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Yesterday I watched, with a mixture of fascination and horror, the PBS documentary “Lords of the Gourd” about the lengths people will go to in growing the most gigantic pumpkin. It isn’t that I couldn’t identify, but that is part of the horror.
Gardening is something with hooks.
I think it is the combination of science, beauty , and nurture…. it causes us to connect on many levels and that is what makes for a great passion in life, don’t you think?
The documentary followed a number of pumpkin growing aficionados in their quest for the biggest pumpkin on record and the annual contest that is held in Cooperstown. What you learn from the newspaper account is that growers also vie for the longest gourd and the biggest tomato (this year’s weighed in at 2.16 pounds). I’m sure the film was done to document the dedication of the giant pumpkin grower, however; perhaps due to the Herculean lengths they will go to to accomplish their dreams of the biggest pumpkin of the season.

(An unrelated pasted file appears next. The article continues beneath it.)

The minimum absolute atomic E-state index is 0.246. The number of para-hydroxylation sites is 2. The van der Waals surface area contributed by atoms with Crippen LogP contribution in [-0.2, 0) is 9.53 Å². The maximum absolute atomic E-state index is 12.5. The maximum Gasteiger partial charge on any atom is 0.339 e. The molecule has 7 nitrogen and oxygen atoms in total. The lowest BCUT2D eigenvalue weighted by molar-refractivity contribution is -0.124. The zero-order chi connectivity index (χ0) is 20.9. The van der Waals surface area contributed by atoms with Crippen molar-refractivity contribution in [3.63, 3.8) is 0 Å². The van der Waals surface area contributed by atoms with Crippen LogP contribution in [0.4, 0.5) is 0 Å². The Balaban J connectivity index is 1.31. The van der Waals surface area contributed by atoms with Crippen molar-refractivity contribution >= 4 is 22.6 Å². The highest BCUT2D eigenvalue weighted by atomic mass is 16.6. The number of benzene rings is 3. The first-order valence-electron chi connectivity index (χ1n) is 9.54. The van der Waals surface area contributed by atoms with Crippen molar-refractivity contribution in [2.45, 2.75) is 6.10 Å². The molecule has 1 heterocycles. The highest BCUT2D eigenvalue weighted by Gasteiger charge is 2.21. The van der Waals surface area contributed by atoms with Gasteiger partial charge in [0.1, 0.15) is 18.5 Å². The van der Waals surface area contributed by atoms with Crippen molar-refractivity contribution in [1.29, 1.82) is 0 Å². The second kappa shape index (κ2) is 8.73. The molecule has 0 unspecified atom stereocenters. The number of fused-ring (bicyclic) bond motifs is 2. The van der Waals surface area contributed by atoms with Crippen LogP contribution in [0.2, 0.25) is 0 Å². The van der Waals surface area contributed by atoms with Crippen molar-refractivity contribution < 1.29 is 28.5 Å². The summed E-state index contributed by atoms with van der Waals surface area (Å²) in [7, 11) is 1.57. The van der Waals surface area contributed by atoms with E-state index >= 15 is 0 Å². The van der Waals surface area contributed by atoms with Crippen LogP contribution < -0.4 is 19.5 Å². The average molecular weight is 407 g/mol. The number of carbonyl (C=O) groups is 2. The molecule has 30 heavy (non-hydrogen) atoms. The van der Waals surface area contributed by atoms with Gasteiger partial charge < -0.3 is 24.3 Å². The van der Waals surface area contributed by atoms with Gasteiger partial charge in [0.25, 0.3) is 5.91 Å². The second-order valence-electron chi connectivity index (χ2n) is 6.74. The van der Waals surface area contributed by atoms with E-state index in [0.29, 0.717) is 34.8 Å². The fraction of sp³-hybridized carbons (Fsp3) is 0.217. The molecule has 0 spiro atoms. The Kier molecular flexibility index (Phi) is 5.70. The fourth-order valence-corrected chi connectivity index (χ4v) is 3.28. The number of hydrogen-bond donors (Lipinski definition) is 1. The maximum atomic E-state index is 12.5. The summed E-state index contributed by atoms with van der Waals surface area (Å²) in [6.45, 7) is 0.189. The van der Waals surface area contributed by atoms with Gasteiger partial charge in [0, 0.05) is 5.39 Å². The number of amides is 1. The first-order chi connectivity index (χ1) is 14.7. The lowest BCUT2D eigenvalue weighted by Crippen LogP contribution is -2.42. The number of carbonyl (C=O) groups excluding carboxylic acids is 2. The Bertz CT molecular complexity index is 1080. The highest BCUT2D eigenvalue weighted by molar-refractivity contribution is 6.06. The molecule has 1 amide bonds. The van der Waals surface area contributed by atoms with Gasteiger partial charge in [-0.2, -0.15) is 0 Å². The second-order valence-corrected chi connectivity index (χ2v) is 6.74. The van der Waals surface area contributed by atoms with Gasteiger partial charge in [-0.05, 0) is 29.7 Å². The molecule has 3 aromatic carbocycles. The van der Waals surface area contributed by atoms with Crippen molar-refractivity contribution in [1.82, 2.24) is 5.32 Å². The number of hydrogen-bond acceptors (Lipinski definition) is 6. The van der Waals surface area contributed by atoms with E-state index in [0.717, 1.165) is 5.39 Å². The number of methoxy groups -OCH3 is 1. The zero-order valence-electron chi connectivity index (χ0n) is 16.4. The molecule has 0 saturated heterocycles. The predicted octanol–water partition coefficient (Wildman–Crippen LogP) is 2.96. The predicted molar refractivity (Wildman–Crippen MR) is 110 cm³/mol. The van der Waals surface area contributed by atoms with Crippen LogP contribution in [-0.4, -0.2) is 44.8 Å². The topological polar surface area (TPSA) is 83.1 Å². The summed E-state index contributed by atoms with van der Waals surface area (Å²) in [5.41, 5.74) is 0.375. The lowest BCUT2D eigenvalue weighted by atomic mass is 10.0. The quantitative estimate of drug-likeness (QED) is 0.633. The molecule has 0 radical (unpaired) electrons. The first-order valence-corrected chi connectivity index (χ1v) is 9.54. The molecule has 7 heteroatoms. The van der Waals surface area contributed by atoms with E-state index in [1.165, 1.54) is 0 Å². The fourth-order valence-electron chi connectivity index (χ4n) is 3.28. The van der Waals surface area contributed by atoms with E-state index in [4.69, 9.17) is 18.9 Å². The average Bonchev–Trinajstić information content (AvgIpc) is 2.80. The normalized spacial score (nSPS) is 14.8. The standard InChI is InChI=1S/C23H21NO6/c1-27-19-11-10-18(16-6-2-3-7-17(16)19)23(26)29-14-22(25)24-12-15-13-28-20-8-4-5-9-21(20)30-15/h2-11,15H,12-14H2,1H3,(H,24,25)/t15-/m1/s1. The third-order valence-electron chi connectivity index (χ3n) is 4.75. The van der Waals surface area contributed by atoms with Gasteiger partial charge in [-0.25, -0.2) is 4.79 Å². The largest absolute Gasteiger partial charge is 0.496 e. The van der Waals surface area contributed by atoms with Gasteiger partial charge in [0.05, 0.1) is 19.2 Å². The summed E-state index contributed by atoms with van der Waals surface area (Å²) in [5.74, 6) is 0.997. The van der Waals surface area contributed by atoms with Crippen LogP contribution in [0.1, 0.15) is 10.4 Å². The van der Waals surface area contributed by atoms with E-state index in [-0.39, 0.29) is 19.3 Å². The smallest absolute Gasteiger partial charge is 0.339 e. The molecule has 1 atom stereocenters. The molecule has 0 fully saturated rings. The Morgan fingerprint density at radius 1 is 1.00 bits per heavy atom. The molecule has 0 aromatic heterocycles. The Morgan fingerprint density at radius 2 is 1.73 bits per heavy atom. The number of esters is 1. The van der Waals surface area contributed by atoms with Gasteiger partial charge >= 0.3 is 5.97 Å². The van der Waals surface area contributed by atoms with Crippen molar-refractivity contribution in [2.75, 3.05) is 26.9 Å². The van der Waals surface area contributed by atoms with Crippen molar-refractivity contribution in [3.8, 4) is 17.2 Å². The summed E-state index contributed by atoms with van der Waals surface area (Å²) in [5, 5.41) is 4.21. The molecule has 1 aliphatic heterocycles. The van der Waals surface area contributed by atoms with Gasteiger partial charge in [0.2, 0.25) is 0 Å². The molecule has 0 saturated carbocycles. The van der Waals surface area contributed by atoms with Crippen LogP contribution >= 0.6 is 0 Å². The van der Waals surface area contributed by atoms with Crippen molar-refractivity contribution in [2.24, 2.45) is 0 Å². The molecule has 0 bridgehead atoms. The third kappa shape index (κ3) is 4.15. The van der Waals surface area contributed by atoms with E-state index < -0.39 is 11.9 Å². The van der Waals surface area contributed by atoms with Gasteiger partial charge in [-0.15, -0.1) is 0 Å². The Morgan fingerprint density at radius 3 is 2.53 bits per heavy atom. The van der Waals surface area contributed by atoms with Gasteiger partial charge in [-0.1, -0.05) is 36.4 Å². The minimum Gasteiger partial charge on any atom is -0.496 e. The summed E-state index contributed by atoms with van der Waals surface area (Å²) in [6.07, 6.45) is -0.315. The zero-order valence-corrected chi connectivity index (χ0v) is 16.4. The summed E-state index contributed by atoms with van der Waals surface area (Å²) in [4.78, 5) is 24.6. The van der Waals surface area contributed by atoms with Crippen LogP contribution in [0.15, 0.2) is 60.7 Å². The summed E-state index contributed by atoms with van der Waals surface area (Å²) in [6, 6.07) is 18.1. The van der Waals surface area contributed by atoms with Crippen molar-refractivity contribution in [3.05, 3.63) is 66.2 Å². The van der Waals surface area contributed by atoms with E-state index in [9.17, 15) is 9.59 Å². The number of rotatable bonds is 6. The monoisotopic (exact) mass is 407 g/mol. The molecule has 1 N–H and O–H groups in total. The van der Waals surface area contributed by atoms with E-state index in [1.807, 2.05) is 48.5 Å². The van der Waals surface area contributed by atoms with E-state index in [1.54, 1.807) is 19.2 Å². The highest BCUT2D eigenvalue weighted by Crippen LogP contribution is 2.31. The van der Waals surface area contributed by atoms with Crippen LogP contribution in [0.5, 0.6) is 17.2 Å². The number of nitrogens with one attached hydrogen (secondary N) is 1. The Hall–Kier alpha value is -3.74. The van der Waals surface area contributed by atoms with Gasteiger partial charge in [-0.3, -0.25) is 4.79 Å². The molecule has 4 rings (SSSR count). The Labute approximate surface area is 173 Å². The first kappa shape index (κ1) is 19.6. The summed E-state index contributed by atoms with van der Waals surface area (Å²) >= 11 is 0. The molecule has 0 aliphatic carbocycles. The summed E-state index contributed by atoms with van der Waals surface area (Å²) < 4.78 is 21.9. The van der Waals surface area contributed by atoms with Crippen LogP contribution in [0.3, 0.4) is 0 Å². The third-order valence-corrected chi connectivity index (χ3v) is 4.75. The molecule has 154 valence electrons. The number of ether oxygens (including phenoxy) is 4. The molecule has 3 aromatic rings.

Besides the care, the genetics of the pumpkins are important. One grower saving seed and meticulously marking and numbering each one, after careful manipulation of the fertilization process. What patience and attention to detail!
I think the two things that fascinated me most were the man who scientifically monitored his pumpkins with an electronic sensor and all kinds of equipment in a little shed to compile the data on what conditions were during the growth of his prize pumpkins, and the woman who felt a motherly attachment to hers and surrounded her special baby with hundreds of mousetraps in a “circle of death” to the tiny predators. There is plenty of drama, too, as after all that work, sometimes bathing the pumpkin fruit with milk baths and gently attending to its daily needs, the pumpkins could explode. That sounds like a nail biting scenario, if there ever was one.
I guess where we more laissez faire gardeners of lesser competitive spirit can identify with our giant pumpkin growing cousins is in the attachment and joy we feel in the endeavor of growing something well. The challenges of understanding the plant world, the mind expanding efforts of overcoming natures challenges and unlocking her secrets…. it is something all of us in this gardening society share. Might we be a thread away from such obsession?
That was something of the scary part of this. It was all there, the drama, the conflict, and the triumph… and the love of growing things.
The competition in Cooperstown was held in early October.